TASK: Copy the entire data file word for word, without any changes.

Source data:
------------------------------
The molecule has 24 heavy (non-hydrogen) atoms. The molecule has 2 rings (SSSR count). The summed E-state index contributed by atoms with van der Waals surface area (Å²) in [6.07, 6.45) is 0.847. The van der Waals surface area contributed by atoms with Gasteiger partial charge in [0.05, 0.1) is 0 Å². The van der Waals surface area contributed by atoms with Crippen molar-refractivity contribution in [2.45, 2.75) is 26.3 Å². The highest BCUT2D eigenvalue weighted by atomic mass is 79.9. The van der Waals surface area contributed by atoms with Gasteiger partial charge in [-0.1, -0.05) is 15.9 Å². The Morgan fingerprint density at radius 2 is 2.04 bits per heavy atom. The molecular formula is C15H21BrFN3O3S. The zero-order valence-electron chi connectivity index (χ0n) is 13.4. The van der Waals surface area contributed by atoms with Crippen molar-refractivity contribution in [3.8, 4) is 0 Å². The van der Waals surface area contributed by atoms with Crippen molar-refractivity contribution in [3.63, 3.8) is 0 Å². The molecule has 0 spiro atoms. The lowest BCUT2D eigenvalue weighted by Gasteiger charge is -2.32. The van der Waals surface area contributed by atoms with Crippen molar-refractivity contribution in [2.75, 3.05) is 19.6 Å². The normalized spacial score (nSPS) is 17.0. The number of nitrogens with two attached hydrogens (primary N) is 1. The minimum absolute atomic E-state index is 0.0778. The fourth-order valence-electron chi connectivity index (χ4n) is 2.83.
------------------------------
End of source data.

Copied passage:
The molecule has 24 heavy (non-hydrogen) atoms. The molecule has 2 rings (SSSR count). The summed E-state index contributed by atoms with van der Waals surface area (Å²) in [6.07, 6.45) is 0.847. The van der Waals surface area contributed by atoms with Gasteiger partial charge in [0.05, 0.1) is 0 Å². The van der Waals surface area contributed by atoms with Crippen molar-refractivity contribution in [2.45, 2.75) is 26.3 Å². The highest BCUT2D eigenvalue weighted by atomic mass is 79.9. The van der Waals surface area contributed by atoms with Gasteiger partial charge in [-0.1, -0.05) is 15.9 Å². The Morgan fingerprint density at radius 2 is 2.04 bits per heavy atom. The molecular formula is C15H21BrFN3O3S. The zero-order valence-electron chi connectivity index (χ0n) is 13.4. The van der Waals surface area contributed by atoms with Crippen molar-refractivity contribution in [3.8, 4) is 0 Å². The van der Waals surface area contributed by atoms with Crippen molar-refractivity contribution in [3.63, 3.8) is 0 Å². The molecule has 0 spiro atoms. The lowest BCUT2D eigenvalue weighted by Gasteiger charge is -2.32. The van der Waals surface area contributed by atoms with Crippen molar-refractivity contribution in [2.75, 3.05) is 19.6 Å². The normalized spacial score (nSPS) is 17.0. The number of nitrogens with two attached hydrogens (primary N) is 1. The minimum absolute atomic E-state index is 0.0778. The fourth-order valence-electron chi connectivity index (χ4n) is 2.83.